Anakinra for Behcet's Disease
- Behcet's disease (BD) is an autoimmune disease where the immune system attacks the body. People with BD may develop oral or genital ulcers, skin problems, and eye disease. Most drugs used to treat BD suppress the immune system, but they are not always helpful and may have side effects. A new drug, anakinra, may be able to treat BD with fewer side effects. Because it has not been studied in people with BD, anakinra is considered an experimental treatment.
- To test whether anakinra can be a safe and effective treatment for Behcet's disease.
- People who have active Behcet's disease, with an oral or genital ulcer within the past month, or three or more flares of eye disease in the past 6 months.
- Participants will be screened with a physical exam and medical history. They will also have blood and urine tests. They will be divided into two groups: those with oral or genital ulcers and those with eye disease.
- All participants will keep a diary of symptoms for a month before starting the study drug.
- Participants with oral or genital ulcers will receive daily injections of anakinra for 3 to 6 months. Treatment will be monitored with frequent blood draws and daily diaries. Those who improve but do not have a full response to the drug may receive a higher dose. Those who improve after 6 months may have an extra 6 months on either anakinra or placebo to study the differences in response.
- Participants with eye disease will receive anakinra for up to 12 months. Treatment will be monitored with frequent blood draws, daily diaries, and regular eye exams.
- All participants will have a final study visit 1 month after stopping the study drug.
Autoimmune/Connective Tissue Diseases
Immune System Diseases
|Study Design:||Allocation: Randomized
Endpoint Classification: Safety/Efficacy Study
Intervention Model: Crossover Assignment
Primary Purpose: Treatment
|Official Title:||A Pilot Study of Anakinra in Behcet's Disease (BD)|
- Assess the time to disease flare in patients randomized to continuation of anakinra vs. withdrawal in BD for six months
- Clinical and biochemical indicators of inflammation, total number of responders, long term clinical and biochemical response, and safety. [ Time Frame: through month 13 ] [ Designated as safety issue: Yes ]
|Study Start Date:||September 2011|
|Estimated Study Completion Date:||August 2013|
|Estimated Primary Completion Date:||August 2013 (Final data collection date for primary outcome measure)|
Active Comparator: Group A
Open label followed by double blinded active drug
100 mg subcutaneously daily with dose escalation up to 200 mg daily for three months. Responders at months 3-6 will be randomised to continuation of drug vs. placebo
Placebo Comparator: Group B
Open label followed by double blinded placebo
Autoinflammatory diseases are illnesses characterized by episodes of inflammation that, unlike autoimmune disorders, lack the production of high titer autoantibodies or antigen-specific T cells. There is growing genetic and clinical evidence that Interleukin-1 (IL-1) plays a pathogenic role in several of these diseases. This exploratory study aims to examine the utility of anakinra in the treatment of adult subjects with Behcet's Disease (BD), a disease which shows similarities to the known anakinra-responsive autoinflammatory disorders, familial cold autoinflammatory syndrome (FCAS) and Muckle-Wells Syndrome (MWS). Anakinra is a recombinant form of the human interleukin-1 receptor antagonist that has been studied in RA and the autoinflammatory disorders. It has a half life of 4 to 6 hours with a FDA approved recommended dose of 100 mg/day subcutaneously for the treatment of rheumatoid arthritis.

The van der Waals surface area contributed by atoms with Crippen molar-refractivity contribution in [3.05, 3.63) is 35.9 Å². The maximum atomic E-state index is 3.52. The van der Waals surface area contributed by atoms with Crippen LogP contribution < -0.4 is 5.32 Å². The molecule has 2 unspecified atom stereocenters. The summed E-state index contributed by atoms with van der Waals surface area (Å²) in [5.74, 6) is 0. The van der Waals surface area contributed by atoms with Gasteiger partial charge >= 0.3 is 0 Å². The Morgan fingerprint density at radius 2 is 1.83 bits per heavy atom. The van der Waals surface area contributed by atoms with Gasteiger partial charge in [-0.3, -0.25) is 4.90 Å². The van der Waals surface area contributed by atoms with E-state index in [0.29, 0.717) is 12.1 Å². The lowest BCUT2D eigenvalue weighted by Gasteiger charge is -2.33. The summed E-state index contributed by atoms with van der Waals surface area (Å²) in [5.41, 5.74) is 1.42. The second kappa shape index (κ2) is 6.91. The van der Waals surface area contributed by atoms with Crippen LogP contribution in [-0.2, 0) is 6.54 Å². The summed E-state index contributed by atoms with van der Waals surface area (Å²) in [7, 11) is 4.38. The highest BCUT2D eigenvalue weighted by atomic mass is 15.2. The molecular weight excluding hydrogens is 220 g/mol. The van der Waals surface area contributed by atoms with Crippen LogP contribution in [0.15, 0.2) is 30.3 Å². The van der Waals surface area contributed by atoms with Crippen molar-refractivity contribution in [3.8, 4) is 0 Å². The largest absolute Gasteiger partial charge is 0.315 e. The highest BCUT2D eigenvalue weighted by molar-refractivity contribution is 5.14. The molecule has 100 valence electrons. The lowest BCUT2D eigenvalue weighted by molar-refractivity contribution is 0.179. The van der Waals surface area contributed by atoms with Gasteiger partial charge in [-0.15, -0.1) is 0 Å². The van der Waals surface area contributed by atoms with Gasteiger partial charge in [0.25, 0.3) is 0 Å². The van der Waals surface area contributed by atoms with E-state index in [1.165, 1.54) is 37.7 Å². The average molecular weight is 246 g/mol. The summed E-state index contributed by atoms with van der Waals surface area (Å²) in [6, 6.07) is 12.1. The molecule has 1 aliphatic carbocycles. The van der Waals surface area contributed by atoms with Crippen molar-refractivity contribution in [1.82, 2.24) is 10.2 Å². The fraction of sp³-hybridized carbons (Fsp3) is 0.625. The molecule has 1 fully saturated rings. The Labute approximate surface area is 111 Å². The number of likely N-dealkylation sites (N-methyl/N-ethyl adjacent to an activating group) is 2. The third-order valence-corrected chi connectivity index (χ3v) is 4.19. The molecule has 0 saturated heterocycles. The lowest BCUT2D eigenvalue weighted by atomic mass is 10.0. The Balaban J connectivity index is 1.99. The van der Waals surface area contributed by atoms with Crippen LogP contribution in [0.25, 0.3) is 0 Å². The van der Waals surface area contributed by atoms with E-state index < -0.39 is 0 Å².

This pilot study is designed to address: 1) the utility of anakinra in the treatment of BD; 2) the effect of anakinra on laboratory biomarkers in BD; and 3) an exploratory assessment of the safety of anakinra in individuals with Behcet's Disease.
Subjects with oral or genital ulcers will receive anakinra for three to six months. If five of the initial seven patients have a positive response, up to 20 patients with oral or genital ulcers will then be randomized to withdrawal or continuation of drug for six months once placebo is available. Patients with eye disease will be treated with anakinra for a total of twelve months without randomization to withdrawal. Clinical and biochemical correlates of inflammation will be measured at appropriate intervals to assess response and to further understand disease mechanisms.
|Contact: Elizabeth Joyal, R.N.||(301) firstname.lastname@example.org|
|Contact: Cailin C Sibley, M.D.||(301) email@example.com|
|United States, Maryland|
|National Institutes of Health Clinical Center, 9000 Rockville Pike||Recruiting|
|Bethesda, Maryland, United States, 20892|
|Contact: For more information at the NIH Clinical Center contact Patient Recruitment and Public Liaison Office (PRPL) 800-411-1222 ext TTY8664111010 firstname.lastname@example.org|
|Principal Investigator:||Cailin C Sibley, M.D.||National Institute of Arthritis and Musculoskeletal and Skin Diseases (NIAMS)|